DMU Library’s Content Delivery Team are currently implementing ProQuest’s new Intota Assessment product. DMU Library has started the process of populating the Intota knowledge base with subscription, cost, licence and usage data for its full text online resources, A&I databases, e-journals and e-books. We are using Intota in an attempt to streamline work processes across the directorate and provide more effective and efficient outputs for library staff who are part of e-resource/e-journal/e-book renewal cycles and purchase decisions. DMU Library was provided with full access to Intota in Nov 2014, and a number of library staff have spent the last two months or so getting familiar with the online Intota admin system, receiving online training from ProQuest Support and adding first batches of resource data (mainly costs and subscription term data).
I oversee the day-to-day administration of the library’s online resources portfolio, so I am very interested to see how Intota can help improve my own workflows when it comes to online databases management and assessment. The management of a hundred or more different online library databases/collections has traditionally been based on many different silos of information – Excel spreadsheets, Outlook calendar alerts, email inboxes, publisher admin sites, resource paper files and my own memory bank!
When a library e-resource is coming up for renewal, the Content Delivery Team provide subject teams with key info relating to the renewal – this is usually a cost, licence and usage analysis of the individual resource which assists the librarian in making sound and informed decisions to maximise annual library investment in the online products it purchases. This analysis has to be created weeks/months in advance, often set against strict notice period or licence deadlines which need to be met, so plotting the various workflows to join together can be tricky (especially if a number of resources are coming up for renewal at the same time).
Two aspects of functionality within Intota immediately struck me as having the potential to make “life easier” with regards managing elements of this resource data – the ability to create an online review checklist which could be easily annotated during the different stages of a resource renewal process, and the setting up of an automatic email alert for library staff to receive at key points during the renewal. So, I set about reading the Intota user guide to see how I would set each option up to gauge their usefulness…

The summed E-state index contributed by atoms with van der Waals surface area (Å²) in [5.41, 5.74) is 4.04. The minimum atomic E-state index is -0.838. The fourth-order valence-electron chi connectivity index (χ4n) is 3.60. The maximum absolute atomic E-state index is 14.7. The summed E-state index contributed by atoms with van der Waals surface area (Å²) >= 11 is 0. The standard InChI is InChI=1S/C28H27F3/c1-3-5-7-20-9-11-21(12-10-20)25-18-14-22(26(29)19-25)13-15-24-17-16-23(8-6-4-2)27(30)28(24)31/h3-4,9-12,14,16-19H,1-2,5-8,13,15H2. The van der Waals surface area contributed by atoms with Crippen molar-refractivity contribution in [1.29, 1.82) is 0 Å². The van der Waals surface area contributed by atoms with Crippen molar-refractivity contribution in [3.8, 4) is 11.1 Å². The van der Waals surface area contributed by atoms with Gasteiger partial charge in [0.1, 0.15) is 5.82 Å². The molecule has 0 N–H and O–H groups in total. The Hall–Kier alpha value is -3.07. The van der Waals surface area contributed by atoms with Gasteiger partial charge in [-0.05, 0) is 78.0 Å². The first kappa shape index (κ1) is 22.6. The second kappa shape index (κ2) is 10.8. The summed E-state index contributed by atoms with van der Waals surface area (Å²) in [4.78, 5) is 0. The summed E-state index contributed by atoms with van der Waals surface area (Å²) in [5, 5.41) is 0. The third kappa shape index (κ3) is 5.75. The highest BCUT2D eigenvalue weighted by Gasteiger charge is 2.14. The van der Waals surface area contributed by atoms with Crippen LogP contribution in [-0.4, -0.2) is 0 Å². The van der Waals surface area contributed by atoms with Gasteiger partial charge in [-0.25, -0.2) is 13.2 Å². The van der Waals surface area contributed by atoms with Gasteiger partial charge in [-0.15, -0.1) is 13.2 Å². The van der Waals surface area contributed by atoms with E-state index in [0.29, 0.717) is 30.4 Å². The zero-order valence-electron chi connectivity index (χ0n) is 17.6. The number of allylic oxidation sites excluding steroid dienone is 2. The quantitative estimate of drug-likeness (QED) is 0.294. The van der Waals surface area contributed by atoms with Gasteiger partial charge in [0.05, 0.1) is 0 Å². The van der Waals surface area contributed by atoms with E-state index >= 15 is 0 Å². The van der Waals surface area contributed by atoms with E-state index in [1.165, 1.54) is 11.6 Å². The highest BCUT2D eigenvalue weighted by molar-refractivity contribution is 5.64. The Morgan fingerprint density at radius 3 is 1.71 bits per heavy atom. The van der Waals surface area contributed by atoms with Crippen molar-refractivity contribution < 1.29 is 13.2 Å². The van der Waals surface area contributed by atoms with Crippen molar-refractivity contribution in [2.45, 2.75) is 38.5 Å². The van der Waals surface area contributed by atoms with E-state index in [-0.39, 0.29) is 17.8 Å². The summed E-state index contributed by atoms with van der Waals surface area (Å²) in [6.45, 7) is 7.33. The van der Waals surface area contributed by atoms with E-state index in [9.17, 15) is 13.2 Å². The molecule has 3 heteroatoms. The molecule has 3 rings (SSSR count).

I have created a basic review checklist within Intota which tries to capture the various stages of the e-resource renewal cycle. I am sure this looks different for all HE libraries, depending on how a resource is purchased and administered. The checklist is very much a work in progress at this stage; I was more interested in exploring the functionality within Intota, rather than scoping out exactly what the checklist should state step-by-step.
Intota allows you to manually input individual “steps” for the renewal cycle you want to create, based on your own library workflows. Once these individual steps are saved, the review checklist is then available to view for each database which is active within the Intota knowledge base and potentially subject to a renewal. Each step of the renewal process then has a box for library staff to “tick” once a stage is completed in the sequence, and an empty “note” field for library staff to enter relevant information (e.g. the date the step was completed and initials of library staff who completed the action).
Intota allows you to create a review checklist to assist resource renewals.
Intota also allows you to create automated “alerts” which can be emailed to nominated library staff as a prompt to start a particular renewal workflow or to act as a reminder to complete a task in the renewal cycle. I created a draft test alert for an upcoming library resource renewal.
The alert operates in line with renewal milestones (dates) set by library staff in the Database record for whichever resource you want to renew in Intota. These milestones will be based on the resource expiry date, and other key deadlines the library may wish to set for each evaluation stage of the renewal process. So, say a library resource expires on 28 Feb 2015, the library may set a “renewal decision date” of 28 Jan 2015 in line with a 30 day notice period contained in the resource agreement between library and supplier. The renew/cancel evaluation of the resource is obviously going to have to start much earlier than the decision date deadline – library staff need to be prompted to start collating usage data, cost information and the latest licence for subject teams to review. This is where an automated alert may be helpful.
Automated email alerts can be set up in Intota to act as a workflow prompt or reminder.
For the test alert I created, I requested an automated email notification be generated 30 days before the “renewal decision date” (28 Jan 2015). An email alert duly appeared in my work inbox on 29 Dec 2014:
An automated email message is generated and sent to a nominated email account on the date requested.
Setting up these automated messages as a means to trigger the start of a library workflow is a simple and effective method to begin to better manage processes in this area. The alert requires a “renewal decision date” to be added to all subscribed library resource records within the Intota knowledge base, but once this is populated, it should work well. The alert can also be sent to other library staff, as long as nominated email accounts are listed when the alert is created.
This blog post outlines functionality of two Intota features at the outset of DMU Library’s implementation of the service. The Content Delivery Team will continue to blog on progress and development with Intota over the coming months.